Author Topic: "Heir Hunters" #2  (Read 36498 times)

Offline Girl Guide

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Re: "Heir Hunters" #2
« Reply #135 on: Sunday 17 May 20 12:42 BST (UK) »
One wonders just how much sideways these heir hunter firms go when looking for descendants.  So that means William had an aunt who married.  However if these firms only go so far outwards then any more distant relatives don't count.

I find that a little surprising.  I would have thought that passing an estate to any relative would be preferable to the government getting the value of the estate.

I would have thought John's great aunt would be a reasonably close relative but evidently not.
Ashford: Somerset, London
England: Devon, London, New Zealand
Holdway: Wiltshire
Hooper: Bristol, Somerset
Knowling: Devon, London
Southcott: Devon, China
Strong: Wiltshire
Watson: Cambridgeshire
White: Bristol
Windo - Gloucestershire, Somerset, Wiltshire

Offline goldfinch99

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Re: "Heir Hunters" #2
« Reply #136 on: Sunday 17 May 20 13:02 BST (UK) »
One wonders just how much sideways these heir hunter firms go when looking for descendants.  So that means William had an aunt who married.  However if these firms only go so far outwards then any more distant relatives don't count.

I find that a little surprising.  I would have thought that passing an estate to any relative would be preferable to the government getting the value of the estate.

I would have thought John's great aunt would be a reasonably close relative but evidently not.

William's father had about 7 siblings, not only my 2nd great grandmother.  So it did seem surprising to me that genealogists hadn't found those lines.  It makes more sense if they simply didn't count as heirs.

I suppose the rules have to put a line somewhere, but it is a shame for distant relatives of people like John David who die intestate that the money can't even go to a relative but instead goes to the government.

I hope William Roberts art that is part of the estate will be able to be displayed as 'national treasures' though.

I was surprised when doing family tree research to find a 14 year old who was listed on a census as being an art student...that made me wonder if he became some kind of artist as an adult.  I never expected that he'd turn out to be someone who had write-ups on things like the Tate website as a fairly major British artist! 

Offline Girl Guide

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Re: "Heir Hunters" #2
« Reply #137 on: Sunday 17 May 20 13:20 BST (UK) »
Well I suppose you could try writing to whomever is mentioned on the Bona Vacantia and ask what relatives count for inheritance purposes.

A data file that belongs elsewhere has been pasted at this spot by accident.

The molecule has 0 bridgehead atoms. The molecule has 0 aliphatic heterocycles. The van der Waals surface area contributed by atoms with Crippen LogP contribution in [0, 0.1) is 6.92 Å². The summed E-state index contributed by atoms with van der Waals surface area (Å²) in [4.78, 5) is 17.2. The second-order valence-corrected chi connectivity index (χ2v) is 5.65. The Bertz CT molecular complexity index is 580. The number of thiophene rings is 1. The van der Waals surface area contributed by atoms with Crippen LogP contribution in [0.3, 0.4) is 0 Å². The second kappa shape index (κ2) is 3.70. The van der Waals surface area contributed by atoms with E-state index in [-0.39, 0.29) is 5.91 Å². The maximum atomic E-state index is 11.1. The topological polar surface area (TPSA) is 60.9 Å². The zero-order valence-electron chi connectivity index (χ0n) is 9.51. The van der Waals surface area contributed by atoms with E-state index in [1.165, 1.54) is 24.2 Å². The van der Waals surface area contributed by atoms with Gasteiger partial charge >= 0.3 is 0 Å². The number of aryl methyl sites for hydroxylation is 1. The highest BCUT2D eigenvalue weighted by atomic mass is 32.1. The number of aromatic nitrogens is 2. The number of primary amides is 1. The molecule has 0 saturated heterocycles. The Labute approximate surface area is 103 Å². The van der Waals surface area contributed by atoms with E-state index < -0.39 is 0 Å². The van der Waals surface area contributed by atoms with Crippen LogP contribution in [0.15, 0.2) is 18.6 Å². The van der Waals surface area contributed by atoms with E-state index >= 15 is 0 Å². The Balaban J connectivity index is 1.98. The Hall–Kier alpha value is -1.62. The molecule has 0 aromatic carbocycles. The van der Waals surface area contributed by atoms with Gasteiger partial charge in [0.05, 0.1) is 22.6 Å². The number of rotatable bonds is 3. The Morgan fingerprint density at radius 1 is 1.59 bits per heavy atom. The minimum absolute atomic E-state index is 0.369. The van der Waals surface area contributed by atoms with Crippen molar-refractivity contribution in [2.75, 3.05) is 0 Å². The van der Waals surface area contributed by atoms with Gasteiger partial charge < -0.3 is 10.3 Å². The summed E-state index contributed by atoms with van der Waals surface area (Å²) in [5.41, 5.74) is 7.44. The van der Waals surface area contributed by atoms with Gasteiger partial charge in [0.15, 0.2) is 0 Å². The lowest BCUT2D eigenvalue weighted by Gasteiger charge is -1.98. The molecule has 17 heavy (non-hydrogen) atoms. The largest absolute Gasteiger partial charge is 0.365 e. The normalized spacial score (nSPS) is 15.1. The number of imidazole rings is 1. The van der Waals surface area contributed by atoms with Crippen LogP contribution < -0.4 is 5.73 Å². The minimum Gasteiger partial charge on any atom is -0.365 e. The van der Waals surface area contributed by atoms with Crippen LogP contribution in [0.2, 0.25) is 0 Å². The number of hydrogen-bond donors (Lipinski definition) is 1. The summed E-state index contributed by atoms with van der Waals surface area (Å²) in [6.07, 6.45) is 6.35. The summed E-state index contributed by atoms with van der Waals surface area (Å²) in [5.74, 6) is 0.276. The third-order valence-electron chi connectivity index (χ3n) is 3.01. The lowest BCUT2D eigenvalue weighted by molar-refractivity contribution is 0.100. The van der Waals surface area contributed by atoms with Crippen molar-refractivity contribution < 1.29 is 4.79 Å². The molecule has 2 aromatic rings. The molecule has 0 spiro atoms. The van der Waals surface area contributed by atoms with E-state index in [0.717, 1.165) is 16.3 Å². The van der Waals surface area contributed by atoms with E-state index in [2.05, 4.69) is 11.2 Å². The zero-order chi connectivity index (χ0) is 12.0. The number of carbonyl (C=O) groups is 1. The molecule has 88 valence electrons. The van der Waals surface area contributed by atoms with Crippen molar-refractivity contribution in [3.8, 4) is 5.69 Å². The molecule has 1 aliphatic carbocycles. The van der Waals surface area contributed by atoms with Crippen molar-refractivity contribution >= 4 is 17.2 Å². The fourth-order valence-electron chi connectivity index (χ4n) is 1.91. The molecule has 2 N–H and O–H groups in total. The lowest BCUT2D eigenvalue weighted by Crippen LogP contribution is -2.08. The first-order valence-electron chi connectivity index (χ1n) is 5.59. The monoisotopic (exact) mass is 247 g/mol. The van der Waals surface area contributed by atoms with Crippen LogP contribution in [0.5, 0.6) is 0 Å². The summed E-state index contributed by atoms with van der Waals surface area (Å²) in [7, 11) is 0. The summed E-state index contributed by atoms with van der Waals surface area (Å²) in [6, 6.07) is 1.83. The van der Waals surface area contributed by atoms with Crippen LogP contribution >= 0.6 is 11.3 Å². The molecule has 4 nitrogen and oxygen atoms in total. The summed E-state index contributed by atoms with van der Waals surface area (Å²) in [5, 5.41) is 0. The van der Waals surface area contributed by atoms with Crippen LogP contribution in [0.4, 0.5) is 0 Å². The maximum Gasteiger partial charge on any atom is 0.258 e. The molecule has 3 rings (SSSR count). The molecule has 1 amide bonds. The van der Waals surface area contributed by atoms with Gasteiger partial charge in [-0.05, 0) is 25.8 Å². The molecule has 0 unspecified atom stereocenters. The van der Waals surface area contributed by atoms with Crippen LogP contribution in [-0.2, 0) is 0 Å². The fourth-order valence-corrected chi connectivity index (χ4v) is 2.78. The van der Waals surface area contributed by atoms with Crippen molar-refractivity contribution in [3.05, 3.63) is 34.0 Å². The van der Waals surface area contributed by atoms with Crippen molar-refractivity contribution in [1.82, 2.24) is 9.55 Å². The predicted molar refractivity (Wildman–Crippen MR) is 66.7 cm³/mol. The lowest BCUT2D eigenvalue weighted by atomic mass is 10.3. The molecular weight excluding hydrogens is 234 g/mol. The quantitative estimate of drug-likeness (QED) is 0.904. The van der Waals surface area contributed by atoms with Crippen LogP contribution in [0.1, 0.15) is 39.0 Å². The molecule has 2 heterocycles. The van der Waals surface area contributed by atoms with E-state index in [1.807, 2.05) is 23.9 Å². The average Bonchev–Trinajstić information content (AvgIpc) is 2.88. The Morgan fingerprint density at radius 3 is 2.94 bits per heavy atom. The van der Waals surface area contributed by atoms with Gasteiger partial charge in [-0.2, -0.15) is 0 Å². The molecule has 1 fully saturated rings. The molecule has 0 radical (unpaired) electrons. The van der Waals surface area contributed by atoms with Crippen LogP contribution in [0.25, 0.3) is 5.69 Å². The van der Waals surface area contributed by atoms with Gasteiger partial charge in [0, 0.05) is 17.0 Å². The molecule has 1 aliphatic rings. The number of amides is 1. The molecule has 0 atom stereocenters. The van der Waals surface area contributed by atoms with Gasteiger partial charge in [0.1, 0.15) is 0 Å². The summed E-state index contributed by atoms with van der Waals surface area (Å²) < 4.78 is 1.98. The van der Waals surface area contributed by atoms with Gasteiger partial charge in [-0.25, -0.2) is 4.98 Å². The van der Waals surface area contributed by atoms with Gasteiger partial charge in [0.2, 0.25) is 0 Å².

Mention what your relationship is to John David Roberts and see if you get any reponse.  Worth a try at least.

You know what they say, nothing ventured, nothing gained.
Ashford: Somerset, London
England: Devon, London, New Zealand
Holdway: Wiltshire
Hooper: Bristol, Somerset
Knowling: Devon, London
Southcott: Devon, China
Strong: Wiltshire
Watson: Cambridgeshire
White: Bristol
Windo - Gloucestershire, Somerset, Wiltshire


Offline arthurk

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Re: "Heir Hunters" #2
« Reply #138 on: Sunday 17 May 20 13:54 BST (UK) »
In England and Wales, where there's no valid will it's only first cousins and their descendants who are entitled to claim a share of an estate.

The official guidance is at https://www.gov.uk/guidance/make-a-claim-to-a-deceased-persons-estate

After a quick look online, I believe the situation in Northern Ireland is similar, but in Scotland more distant relatives are entitled to claim.
Researching among others:
Bartle, Bilton, Campbell, Craven, Emmott, Harcourt, Hirst, Kellet(t), Kennedy,
Meaburn, Mennile/Meynell, Metcalf(e), Palliser, Robinson, Rutter, Shipley, Stow, Wilkinson

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Offline Craclyn

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Re: "Heir Hunters" #2
« Reply #139 on: Sunday 17 May 20 17:43 BST (UK) »
One wonders just how much sideways these heir hunter firms go when looking for descendants.  So that means William had an aunt who married.  However if these firms only go so far outwards then any more distant relatives don't count.

I find that a little surprising.  I would have thought that passing an estate to any relative would be preferable to the government getting the value of the estate.

I would have thought John's great aunt would be a reasonably close relative but evidently not.

They only cover the people who would be entitled to inherit from the estate of a person who died intestate. That is fairly limited. If nobody fits the criteria then the estate goes to the Treasury.
Crackett, Cracket, Webb, Turner, Henderson, Murray, Carr, Stavers, Thornton, Oliver, Davis, Hall, Anderson, Atknin, Austin, Bainbridge, Beach, Bullman, Charlton, Chator, Corbett, Corsall, Coxon, Davis, Dinnin, Dow, Farside, Fitton, Garden, Geddes, Gowans, Harmsworth, Hedderweek, Heron, Hedley, Hunter, Ironside, Jameson, Johnson, Laidler, Leck, Mason, Miller, Milne, Nesbitt, Newton, Parkinson, Piery, Prudow, Reay, Reed, Read, Reid, Robinson, Ruddiman, Smith, Tait, Thompson, Watson, Wilson, Youn